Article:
15.The Doctrine of Election clearly suggests that when two remedies are available for the same relief, the party to whom the said remedies are available has the option to elect either of them but that doctrine would not apply to cases where the ambit and scope of the two remedies is essentially different. To hold otherwise may lead to injustice and inconsistent results. Since, the Corporation must be held entitled and given full protection by the Court to recover its dues it cannot be bound down to adopt only one of the two remedies provided under the Act. In our opinion the Corporation can initially take recourse to Section 31 of the Act but withdraw or abandon it at any stage and take recourse to the provisions of Section 29 of the Act, which section deals with not only the rights but also provides a self-contained remedy to the Corporation for recovery of its dues. If the Corporation chooses to take recourse to the remedy available under Section 31 of the Act and pursues the same to the logical conclusion and obtains an order or decree, it may thereafter execute the order or decree, in the manner provided by Section 32(7) and (8) of the Act.

The Corporation, however, may 661 withdraw or abandon the proceedings at that stage and take recourse to the provisions of Section 29 of the Act. A 'decree' under Section 31 of the Act not being a money decree or a decree for realisation of the dues of the Corporation, as held in Gujarat State Financial Corpn. v. Naatson Mfg. Co. P. Ltd. I recourse to it cannot debar the Corporation from taking recourse to the provisions of Section 29 of the Act by not persuing the decree or order under Section 31 of the Act, in which event the order made under Section 31 of the Act would serve in aid of the relief available under Section 29 of the Act.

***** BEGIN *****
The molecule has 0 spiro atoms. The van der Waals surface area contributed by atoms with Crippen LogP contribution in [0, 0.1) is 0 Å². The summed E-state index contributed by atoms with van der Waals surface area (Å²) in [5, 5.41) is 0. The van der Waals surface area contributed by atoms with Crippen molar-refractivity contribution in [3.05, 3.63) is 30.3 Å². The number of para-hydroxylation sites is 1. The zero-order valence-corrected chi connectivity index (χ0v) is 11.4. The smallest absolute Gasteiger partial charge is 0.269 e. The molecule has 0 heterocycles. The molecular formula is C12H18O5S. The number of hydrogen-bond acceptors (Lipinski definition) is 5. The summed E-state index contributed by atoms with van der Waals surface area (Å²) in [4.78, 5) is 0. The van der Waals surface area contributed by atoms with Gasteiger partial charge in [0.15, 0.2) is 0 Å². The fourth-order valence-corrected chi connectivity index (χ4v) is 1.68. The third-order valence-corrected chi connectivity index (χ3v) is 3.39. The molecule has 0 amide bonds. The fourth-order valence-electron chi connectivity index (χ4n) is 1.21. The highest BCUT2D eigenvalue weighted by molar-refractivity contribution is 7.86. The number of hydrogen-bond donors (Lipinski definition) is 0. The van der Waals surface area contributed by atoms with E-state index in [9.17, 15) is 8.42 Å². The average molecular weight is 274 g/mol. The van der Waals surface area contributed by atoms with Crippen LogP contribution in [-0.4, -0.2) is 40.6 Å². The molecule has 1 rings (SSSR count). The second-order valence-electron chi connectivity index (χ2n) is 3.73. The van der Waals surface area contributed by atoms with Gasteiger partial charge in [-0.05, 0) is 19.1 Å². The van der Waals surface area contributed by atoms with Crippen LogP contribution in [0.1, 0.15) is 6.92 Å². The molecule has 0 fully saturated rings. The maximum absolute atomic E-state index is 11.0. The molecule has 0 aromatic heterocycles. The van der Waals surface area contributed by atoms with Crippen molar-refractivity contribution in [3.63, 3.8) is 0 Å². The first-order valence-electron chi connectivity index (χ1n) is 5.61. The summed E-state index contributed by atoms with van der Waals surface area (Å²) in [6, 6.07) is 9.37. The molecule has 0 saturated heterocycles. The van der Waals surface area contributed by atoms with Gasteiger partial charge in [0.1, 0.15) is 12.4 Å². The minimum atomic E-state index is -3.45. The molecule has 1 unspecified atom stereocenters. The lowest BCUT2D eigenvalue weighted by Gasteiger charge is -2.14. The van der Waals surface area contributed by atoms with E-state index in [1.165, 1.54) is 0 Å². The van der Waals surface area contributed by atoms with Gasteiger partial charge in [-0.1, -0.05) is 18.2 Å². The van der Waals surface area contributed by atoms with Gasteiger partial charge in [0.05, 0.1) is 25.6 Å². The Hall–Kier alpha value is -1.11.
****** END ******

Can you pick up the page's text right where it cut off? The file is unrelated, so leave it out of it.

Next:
16.The doctrine of election, as commonly understood, would, thus, not be attracted under the Act in view of the express phraseology used in Section 31 of the Act, viz., "without prejudice to the provisions of Section 29 of this Ace,. While the Corporation cannot simultaneously pursue the two remedies, it is under no disability to take recourse to the rights and remedy available to it under Section 29 of the Act even after an order under Section 31 has been obtained but without executing it and withdrawing from those proceedings at any stage. The use of the expression "without prejudice to the provisions of Section 29 of the Act" in Section 31 cannot be read to mean that the Corporation after obtaining a final order under Section 31 of the Act from a court of competent jurisdiction, is denuded of its rights under Section 29 of the Act. To hold so would render the above-quoted expression redundant in Section 31 of the Act and the courts do not lean in favour of rendering words used by the Legislature in the statutory provisions redundant. The Corporation which has the right to make the choice may make the choice initially whether to proceed under Section 29 of the Act or Section 31 of the Act, but its rights under Section 29 of the Act are not extinguished, if it decides to take recourse to the provisions of Section 31 of the Act. It can abandon the proceedings under Section 31 of the Act at any stage, including the stage of execution, if it finds it more practical, and may initiate proceedings under Section 29 of the Act.